Andy Stanley is fond of saying that “Jesus didn’t die for a program, he died for people.” I thought that I understood the meaning of this before going to Haiti, but once again, the people of Haiti showed me what is really important in life: people.
On any mission trip, the temptation is to focus on a project. After all, people are investing in the trip to make sure something gets accomplished, right? What is the point of going somewhere like Haiti if we aren’t going to help them rebuild after the earthquake? Would the trip be a failure if we left Haiti with nothing tangible to show for our 8 days there?
I am learning that this line of thinking cannot be further from the truth. Projects come and go, but an investment in another human being is never a waste of time. Relationships matter. People are important. People are more important than the program or project. The people of Haiti understand this.
Haiti is often labeled by the media as “the poorest country in the Western Hemisphere.” And to be sure, poverty is rampant in Haiti. Material poverty, that is. One of the more enduring lessons we learned from the Haitians is that poverty is not simply determined by wealth or stuff. What if we instead measured poverty by the number of meaningful relationships we have? They would say that most Americans live in poverty because we spend our lives trying to isolate ourselves (ouch). And conversely, they do not consider themselves to be poor because they are rich with many meaningful relationships. And we got to be loved on out of the overflow of these relationships!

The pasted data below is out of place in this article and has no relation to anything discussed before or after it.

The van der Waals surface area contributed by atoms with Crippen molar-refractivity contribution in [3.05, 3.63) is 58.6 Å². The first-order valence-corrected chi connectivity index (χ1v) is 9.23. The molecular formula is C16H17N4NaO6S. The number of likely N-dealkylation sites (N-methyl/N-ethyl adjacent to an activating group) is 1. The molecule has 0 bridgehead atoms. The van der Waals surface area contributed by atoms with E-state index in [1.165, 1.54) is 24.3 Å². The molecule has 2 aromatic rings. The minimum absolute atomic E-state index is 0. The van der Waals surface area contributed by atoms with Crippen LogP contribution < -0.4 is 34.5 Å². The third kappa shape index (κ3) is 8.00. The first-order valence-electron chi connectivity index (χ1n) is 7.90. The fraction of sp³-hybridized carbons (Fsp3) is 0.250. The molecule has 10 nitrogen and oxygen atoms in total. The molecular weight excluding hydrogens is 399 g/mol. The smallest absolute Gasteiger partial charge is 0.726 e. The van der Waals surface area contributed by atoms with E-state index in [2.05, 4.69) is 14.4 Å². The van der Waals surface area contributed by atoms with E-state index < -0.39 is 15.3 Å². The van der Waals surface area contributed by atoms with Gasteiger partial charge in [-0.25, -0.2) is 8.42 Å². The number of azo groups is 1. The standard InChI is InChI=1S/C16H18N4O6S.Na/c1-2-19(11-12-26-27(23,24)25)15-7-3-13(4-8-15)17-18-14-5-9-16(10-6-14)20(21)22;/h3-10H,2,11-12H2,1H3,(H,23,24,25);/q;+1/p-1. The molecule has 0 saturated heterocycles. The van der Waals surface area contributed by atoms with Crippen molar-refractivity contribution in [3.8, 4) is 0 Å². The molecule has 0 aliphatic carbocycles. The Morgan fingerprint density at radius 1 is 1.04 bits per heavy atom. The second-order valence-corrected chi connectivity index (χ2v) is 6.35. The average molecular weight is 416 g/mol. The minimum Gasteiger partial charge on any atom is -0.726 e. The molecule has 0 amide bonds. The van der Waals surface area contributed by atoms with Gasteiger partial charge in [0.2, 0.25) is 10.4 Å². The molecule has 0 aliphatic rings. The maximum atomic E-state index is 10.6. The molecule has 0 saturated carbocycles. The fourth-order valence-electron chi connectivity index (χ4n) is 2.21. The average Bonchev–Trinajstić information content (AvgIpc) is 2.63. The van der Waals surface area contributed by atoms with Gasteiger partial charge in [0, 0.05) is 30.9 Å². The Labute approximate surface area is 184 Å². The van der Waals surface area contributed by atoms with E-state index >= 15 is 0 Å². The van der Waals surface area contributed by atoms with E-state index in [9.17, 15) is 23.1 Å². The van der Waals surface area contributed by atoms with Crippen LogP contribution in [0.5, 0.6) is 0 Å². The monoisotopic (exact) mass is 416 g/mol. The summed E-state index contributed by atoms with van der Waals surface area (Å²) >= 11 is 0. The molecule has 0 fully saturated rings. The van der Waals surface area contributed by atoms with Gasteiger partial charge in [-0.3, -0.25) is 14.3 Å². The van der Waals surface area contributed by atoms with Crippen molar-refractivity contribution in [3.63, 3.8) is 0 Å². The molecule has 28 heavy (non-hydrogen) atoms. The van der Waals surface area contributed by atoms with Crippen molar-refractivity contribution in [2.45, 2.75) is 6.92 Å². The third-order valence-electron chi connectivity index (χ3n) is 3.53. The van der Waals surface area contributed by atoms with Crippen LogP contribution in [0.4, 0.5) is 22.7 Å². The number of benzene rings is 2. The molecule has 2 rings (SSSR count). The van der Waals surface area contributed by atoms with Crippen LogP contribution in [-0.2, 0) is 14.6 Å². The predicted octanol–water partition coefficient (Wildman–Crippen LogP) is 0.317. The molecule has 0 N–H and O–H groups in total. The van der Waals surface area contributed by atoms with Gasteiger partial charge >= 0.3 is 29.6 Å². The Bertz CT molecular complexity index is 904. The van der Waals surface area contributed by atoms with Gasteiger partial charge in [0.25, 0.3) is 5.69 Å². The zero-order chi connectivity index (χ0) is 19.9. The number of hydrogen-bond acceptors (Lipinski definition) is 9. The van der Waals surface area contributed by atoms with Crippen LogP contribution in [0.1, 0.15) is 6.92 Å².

What a blessing to spend time with a culture that absolutely treasures people. Andy Stanley is right. When I read about Jesus, I see him pouring into others so that they can then go and pour into even more people. Jesus’ final instructions to Peter were to “feed/take care of my sheep.” And we can do that where ever we are.